That’s right! You read correctly. As a meditative technique, yoga is supposed to lead to knowledge that the tree is god, you are god, and I am god.
I would argue that such a technique is futile. No enlightenment can ever occur because the end goal is not real—all is not God.
Among the many ways one can disprove the notion “All is God,” I will offer two simple arguments.
Argument #1: God’s immateriality
The first is from God’s immateriality. The reasoning is as follows:
Premise 1: If all things were God, then God would be material.
Premise 2: But God can’t be material.
Conclusion: Therefore, all things can’t be God.
I don’t think anyone would dispute premise one. It is obvious that some things are material. As such, God would have to be material if he is everything.
Premise two, however, needs support. How do we know God is immaterial? We know God is immaterial because he is absolutely simple—he has no parts, either physical (e.g., arms and legs) or metaphysical (e.g., essence and existence).
Consider St. Thomas Aquinas’s axiom that “every composite . . . is subsequent to its components” (Summan Contra Gentiles I.18). This means that parts are prior to the whole. Such priority can be either temporal—e.g., the building materials that form a house—or ontological—e.g., the slices that make up a pizza. Whether the priority is temporal or ontological, the bottom line is that a whole cannot exist without its parts and thus is dependent on them.
Moreover, a whole also necessitate a cause outside itself to unite its parts. As St. Thomas Aquinas writes:
Every composition, likewise, needs some composer. For, if there is composition, it is made up of a plurality, and a plurality cannot be fitted into a unity except by some composer (Summa Contra Gentiles I.18).
The rationale behind Aquinas’s argument is that every whole has prior potentiality. Take for example the whole AB. Prior to the unification of AB, parts A and B were distinct and only potentially one—able to become unified. Now, in order for parts A and B to be unified, their potential to be one must be actualized by another.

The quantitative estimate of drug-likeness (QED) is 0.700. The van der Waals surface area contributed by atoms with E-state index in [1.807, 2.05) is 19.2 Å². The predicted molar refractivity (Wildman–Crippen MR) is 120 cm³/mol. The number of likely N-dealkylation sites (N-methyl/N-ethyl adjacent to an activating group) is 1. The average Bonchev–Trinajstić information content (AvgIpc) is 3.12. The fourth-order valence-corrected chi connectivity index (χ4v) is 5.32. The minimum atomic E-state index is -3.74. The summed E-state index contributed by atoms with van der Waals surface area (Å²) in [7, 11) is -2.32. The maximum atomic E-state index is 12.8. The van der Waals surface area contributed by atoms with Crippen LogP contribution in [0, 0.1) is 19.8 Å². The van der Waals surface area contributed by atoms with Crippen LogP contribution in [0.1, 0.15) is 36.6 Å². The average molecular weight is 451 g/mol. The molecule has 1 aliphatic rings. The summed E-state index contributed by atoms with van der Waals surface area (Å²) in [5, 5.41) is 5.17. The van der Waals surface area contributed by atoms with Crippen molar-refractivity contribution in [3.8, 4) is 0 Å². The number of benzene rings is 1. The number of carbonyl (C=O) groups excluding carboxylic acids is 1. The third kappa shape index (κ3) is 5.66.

To assert that parts A and B could actualize their own potential for unification is tantamount to saying parts A and B are actually unified and potentially unified in the same respect at the same place and time. But this is a contradiction. Therefore, the potential for parts A and B to be one must be actualized by something other than themselves—namely, a cause.
So all composite beings depend on their parts and depend on outside causes for their existence. But God, as classically defined, is the uncaused cause (the demonstration of this point goes beyond the scope of the present article). This means that he can’t depend on or be caused by anything. Therefore, God can’t be a composite being with component parts—whether physical or metaphysical. He must be absolutely simple.
It’s evident that material things are composed of parts. For example, human bodies in their natural state have arms and legs. The computer on which you are reading this blog has a built-in hard drive, wires, and software. Scholastics go even further and identify in every material thing’s metaphysical composition. For example, every material thing has form (that which makes something the kind of thing it is) and matter (the stuff out of which something is made). Moreover, every material thing is composed of essence (nature)—what something is—and existence (being)—that it is.
But if God can’t have any parts—whether physical or metaphysical—and every material thing is a composite of physical and metaphysical parts, then God can’t be material. If God can’t be material, then everything can’t be God. Yoga, therefore, leads to a dead end.
Argument #2: God’s absolute necessity
The second argument disproving the notion, “all is God,” is from God’s absolute necessity—his existence is essential to his nature. The reasoning is as follows: